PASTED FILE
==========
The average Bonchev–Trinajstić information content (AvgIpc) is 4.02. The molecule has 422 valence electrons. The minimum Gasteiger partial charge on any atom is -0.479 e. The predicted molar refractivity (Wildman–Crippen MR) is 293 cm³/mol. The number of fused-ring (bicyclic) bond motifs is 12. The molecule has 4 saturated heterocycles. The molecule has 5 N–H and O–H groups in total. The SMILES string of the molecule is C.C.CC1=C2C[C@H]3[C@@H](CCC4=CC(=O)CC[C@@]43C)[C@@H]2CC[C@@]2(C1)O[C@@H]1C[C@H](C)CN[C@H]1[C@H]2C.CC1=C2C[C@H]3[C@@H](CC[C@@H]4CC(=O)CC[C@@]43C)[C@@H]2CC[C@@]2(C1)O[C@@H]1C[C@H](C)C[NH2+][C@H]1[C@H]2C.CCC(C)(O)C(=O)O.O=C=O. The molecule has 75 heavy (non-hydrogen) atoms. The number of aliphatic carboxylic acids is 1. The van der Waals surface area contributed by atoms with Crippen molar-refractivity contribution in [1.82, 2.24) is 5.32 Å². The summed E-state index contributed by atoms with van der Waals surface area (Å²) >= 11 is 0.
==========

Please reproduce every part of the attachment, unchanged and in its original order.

The average Bonchev–Trinajstić information content (AvgIpc) is 4.02. The molecule has 422 valence electrons. The minimum Gasteiger partial charge on any atom is -0.479 e. The predicted molar refractivity (Wildman–Crippen MR) is 293 cm³/mol. The number of fused-ring (bicyclic) bond motifs is 12. The molecule has 4 saturated heterocycles. The molecule has 5 N–H and O–H groups in total. The SMILES string of the molecule is C.C.CC1=C2C[C@H]3[C@@H](CCC4=CC(=O)CC[C@@]43C)[C@@H]2CC[C@@]2(C1)O[C@@H]1C[C@H](C)CN[C@H]1[C@H]2C.CC1=C2C[C@H]3[C@@H](CC[C@@H]4CC(=O)CC[C@@]43C)[C@@H]2CC[C@@]2(C1)O[C@@H]1C[C@H](C)C[NH2+][C@H]1[C@H]2C.CCC(C)(O)C(=O)O.O=C=O. The molecule has 75 heavy (non-hydrogen) atoms. The number of aliphatic carboxylic acids is 1. The van der Waals surface area contributed by atoms with Crippen molar-refractivity contribution in [1.82, 2.24) is 5.32 Å². The summed E-state index contributed by atoms with van der Waals surface area (Å²) >= 11 is 0.